1. Etrigan

      The angular choices of color blocks to define volume are also bold, energetic, and clean in ways that would either have to be from the 1910’s or after the 1950’s.

  7. Screwball

    First on CNN: European security officials observed Russian Navy ships in vicinity of Nord Stream pipeline leaks

    Saw this on a Greenwald Tweet. John Brennan and Natasha Bertrand trying to put the blame on Russia for the pipeline sabotage. IMAGINE THAT, from those two. And of course my PMC friends are sold on it being Russia, Russia, Russia.

    I also read we are sending another billion or so to Ukraine. While Joe Biden walks aimlessly about.

    Where do we get off this ride?

    1. lyman alpha blob

      For crying out loud. And who would believe any results from a Danish/Swedish investigation? Seems to me the appropriate parties to investigate would be Germany and Russia.

      And this –

      “It’s hard to imagine any other actor in the region with the capabilities and interest to carry out such an operation,” the Danish military official said.

      – is risible. Took me all of .00001 seconds to imagine it. Picturing an older looking pointy type with a white beard and mustache wearing a star spangled top hat…..

        1. caucus99percenter

          Wait, wait, don’t tell me — eventually it will turn out that some Larry Silverstein type entity had recently bought the rights to the pipelines and insured them for billions against terrorist attacks.

          And then some judge in this entity’s orbit will say that destroying both NS1 and NS2 amount to two separate incidents, so the insurance companies have to pay double…

    2. Darthbobber

      Silly. If there were such ships. They wouldn’t have just “observed” them, but filmed them, tracked their every move, etc etc. The fact that we’re getting anonymous officials blathering, rather than time-stamped images tells me what I need to know.

    3. The Rev Kev

      CNN should really get rid of all those ex-spooks that they have working for them and try a different line of work. Perhaps news reporting?

    4. notabanker

      Oh, it’s already official. No proof, but Time says “consensus”, so must be true.

      It is hard to see the upside in blowing up the conduits of one’s own economy, not least because the physics of natural gas mean that Russia will struggle to bring a gas industry back online in the future. Nonetheless, there is consensus that Russia is behind the sabotage. Possible logic—if one reaches—is an effort to create a false flag disaster that can be blamed on either the Ukrainians or the U.S., theoretically creating a wedge with which to fracture the western alliance against Putin. Or, possibly, the explosions were planned to distract from the Kremlin’s September 28 announcement that it would annex much of southern Ukraine.

  8. Mark Gisleson

    The first time I got an email from the Democratic Party of Wisconsin (DPW) and I saw they were calling themselves the WisDems, I was pretty sure I was going to disagree with their campaign strategies.

    They’re running Mandela Barnes against Ron Johnson and the Milwaukee Journal-Sentinel just published a long article about Barnes’s social media history. [MJS is giving free passes to this one which is consistent with their hard hitting brand of left-bashing]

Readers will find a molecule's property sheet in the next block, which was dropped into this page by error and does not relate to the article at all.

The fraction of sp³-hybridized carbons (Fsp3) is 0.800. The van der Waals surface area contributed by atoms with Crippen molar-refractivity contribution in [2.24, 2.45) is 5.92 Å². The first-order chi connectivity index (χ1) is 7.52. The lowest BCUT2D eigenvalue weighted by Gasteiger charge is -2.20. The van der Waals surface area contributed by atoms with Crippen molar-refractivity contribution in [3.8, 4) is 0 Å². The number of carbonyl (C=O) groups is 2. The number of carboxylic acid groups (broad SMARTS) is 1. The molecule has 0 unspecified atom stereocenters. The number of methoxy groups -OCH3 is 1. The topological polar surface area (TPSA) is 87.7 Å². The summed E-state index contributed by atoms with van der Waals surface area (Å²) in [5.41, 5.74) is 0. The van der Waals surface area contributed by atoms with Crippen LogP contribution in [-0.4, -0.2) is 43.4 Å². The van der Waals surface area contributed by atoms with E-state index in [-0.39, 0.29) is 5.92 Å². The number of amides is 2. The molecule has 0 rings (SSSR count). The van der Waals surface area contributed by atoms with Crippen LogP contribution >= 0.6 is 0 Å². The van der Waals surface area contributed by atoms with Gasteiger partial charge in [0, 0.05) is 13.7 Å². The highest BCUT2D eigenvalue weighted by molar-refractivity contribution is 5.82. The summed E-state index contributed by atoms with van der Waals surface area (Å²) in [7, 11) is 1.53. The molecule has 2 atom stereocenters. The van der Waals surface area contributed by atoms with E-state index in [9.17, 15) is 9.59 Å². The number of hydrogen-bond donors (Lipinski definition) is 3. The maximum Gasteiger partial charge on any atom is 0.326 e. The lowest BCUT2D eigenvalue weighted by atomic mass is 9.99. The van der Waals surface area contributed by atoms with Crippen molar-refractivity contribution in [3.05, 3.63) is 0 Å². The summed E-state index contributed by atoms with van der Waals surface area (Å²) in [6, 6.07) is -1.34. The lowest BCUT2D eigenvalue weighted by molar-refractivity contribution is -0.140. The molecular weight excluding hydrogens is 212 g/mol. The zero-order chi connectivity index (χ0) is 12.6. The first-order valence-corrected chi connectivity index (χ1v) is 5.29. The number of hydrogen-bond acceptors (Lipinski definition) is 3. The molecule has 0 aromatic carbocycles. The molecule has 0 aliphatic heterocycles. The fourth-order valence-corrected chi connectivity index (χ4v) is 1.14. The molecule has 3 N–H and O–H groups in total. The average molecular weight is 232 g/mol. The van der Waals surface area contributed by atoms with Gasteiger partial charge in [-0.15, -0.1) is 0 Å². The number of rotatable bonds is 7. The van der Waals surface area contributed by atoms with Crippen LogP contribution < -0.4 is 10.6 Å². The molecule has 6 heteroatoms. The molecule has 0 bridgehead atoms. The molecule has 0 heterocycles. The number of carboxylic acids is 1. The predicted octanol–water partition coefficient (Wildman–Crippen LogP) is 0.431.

A sample:

    Barnes asked in November 2016 if the presidential election had been “rigged.” Months later, the first-term Democrat declared Donald Trump, then president, a “Russian spy.” More recently, he dismissed the notion that George Washington was one of the country’s top presidents.

    They also worked this bit into the headline, “Bice: On Twitter, free-wheeling Mandela Barnes called Trump a ‘Russian spy’ and rejected George Washington as a top president.” I’m not sure I’ve ever seen the columnist’s name worked into a headline before especially with his by-line and picture just a few pixels below.

    1. Lex

      I’ll bet Putin’s wishing Alexander II hadn’t bothered to save the Union from the the British and French joining in the civil war on the confederate side.

  9. notabanker

    If you are not part of the solution, you are part of the problem. Sanders is definitely not part of the solution. He is the Lucy with the football. Just go away.

    1. Michael Ismoe

      It could be a new way of funding campaigns. “Give me $27 and I’ll run but I’ll STFU if you send me $54”

      I see Fettermen is continuing the grift. Wait until he starts an Investment Club for contributors based on the insider trading he’s allowed to do once elected.

      “You don’t change the Democratic Party. The Party changes you.”

      1. Carla

        The same can be (and I’m sure has been) said about the Republican Party. Maybe the real saying ought to be:

        “You don’t change politics. Politics changes you.”

      2. drumlin woodchuckles

        Is Fetterman spending the money intaken on political campaign expenses? If so, then where is the grift?

        1. BlakeFelix

          Ya, that looks like bog standard campaign fundraising to me. Which kinda sucks, granted, but Oz got a bunch of big ad buys and donations and the race is narrowing, begging for money is lame but hate the game not the player.

      1. John

        Just for a change, could we have a candidate say 45-60 years old with political experience at least at the local and state level and, I know this is asking a great deal, knowledge of the rest of the world … and unwilling to employ the usual courtiers who infest the DC Bubble and Echo Chamber like Guinea worms.

      2. Hepativore